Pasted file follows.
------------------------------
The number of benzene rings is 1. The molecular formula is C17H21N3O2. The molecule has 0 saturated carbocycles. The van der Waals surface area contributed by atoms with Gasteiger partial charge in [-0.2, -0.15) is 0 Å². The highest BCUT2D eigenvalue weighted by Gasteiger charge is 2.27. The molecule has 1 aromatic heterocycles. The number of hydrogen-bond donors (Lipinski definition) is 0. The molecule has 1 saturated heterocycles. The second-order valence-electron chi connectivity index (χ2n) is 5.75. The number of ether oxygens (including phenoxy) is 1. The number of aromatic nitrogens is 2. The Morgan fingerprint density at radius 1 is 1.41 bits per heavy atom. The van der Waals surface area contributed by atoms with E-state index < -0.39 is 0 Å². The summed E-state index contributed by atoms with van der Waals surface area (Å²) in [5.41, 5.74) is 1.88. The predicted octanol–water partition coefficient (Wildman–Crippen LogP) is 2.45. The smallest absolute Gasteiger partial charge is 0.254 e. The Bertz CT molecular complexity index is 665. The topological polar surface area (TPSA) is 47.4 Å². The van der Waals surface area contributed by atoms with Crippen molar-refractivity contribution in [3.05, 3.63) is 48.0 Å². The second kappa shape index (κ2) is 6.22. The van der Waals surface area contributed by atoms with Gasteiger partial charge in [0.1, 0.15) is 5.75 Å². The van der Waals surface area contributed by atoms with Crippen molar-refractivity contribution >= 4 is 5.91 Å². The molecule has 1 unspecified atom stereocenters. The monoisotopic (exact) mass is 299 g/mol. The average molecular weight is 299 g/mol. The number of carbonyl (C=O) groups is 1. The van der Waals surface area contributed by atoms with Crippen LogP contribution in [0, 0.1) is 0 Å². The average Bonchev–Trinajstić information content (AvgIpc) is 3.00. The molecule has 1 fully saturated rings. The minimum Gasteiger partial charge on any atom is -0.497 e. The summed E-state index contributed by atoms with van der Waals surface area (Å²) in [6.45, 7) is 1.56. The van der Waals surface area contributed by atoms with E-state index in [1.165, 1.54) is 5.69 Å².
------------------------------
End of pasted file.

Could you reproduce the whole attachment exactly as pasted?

The number of benzene rings is 1. The molecular formula is C17H21N3O2. The molecule has 0 saturated carbocycles. The van der Waals surface area contributed by atoms with Gasteiger partial charge in [-0.2, -0.15) is 0 Å². The highest BCUT2D eigenvalue weighted by Gasteiger charge is 2.27. The molecule has 1 aromatic heterocycles. The number of hydrogen-bond donors (Lipinski definition) is 0. The molecule has 1 saturated heterocycles. The second-order valence-electron chi connectivity index (χ2n) is 5.75. The number of ether oxygens (including phenoxy) is 1. The number of aromatic nitrogens is 2. The Morgan fingerprint density at radius 1 is 1.41 bits per heavy atom. The van der Waals surface area contributed by atoms with E-state index < -0.39 is 0 Å². The summed E-state index contributed by atoms with van der Waals surface area (Å²) in [5.41, 5.74) is 1.88. The predicted octanol–water partition coefficient (Wildman–Crippen LogP) is 2.45. The smallest absolute Gasteiger partial charge is 0.254 e. The Bertz CT molecular complexity index is 665. The topological polar surface area (TPSA) is 47.4 Å². The van der Waals surface area contributed by atoms with Crippen molar-refractivity contribution in [3.05, 3.63) is 48.0 Å². The second kappa shape index (κ2) is 6.22. The van der Waals surface area contributed by atoms with Gasteiger partial charge in [0.1, 0.15) is 5.75 Å². The van der Waals surface area contributed by atoms with Crippen molar-refractivity contribution >= 4 is 5.91 Å². The molecule has 1 unspecified atom stereocenters. The monoisotopic (exact) mass is 299 g/mol. The average molecular weight is 299 g/mol. The number of carbonyl (C=O) groups is 1. The van der Waals surface area contributed by atoms with Crippen LogP contribution in [0, 0.1) is 0 Å². The average Bonchev–Trinajstić information content (AvgIpc) is 3.00. The molecule has 1 fully saturated rings. The minimum Gasteiger partial charge on any atom is -0.497 e. The summed E-state index contributed by atoms with van der Waals surface area (Å²) in [6.45, 7) is 1.56. The van der Waals surface area contributed by atoms with E-state index in [1.165, 1.54) is 5.69 Å².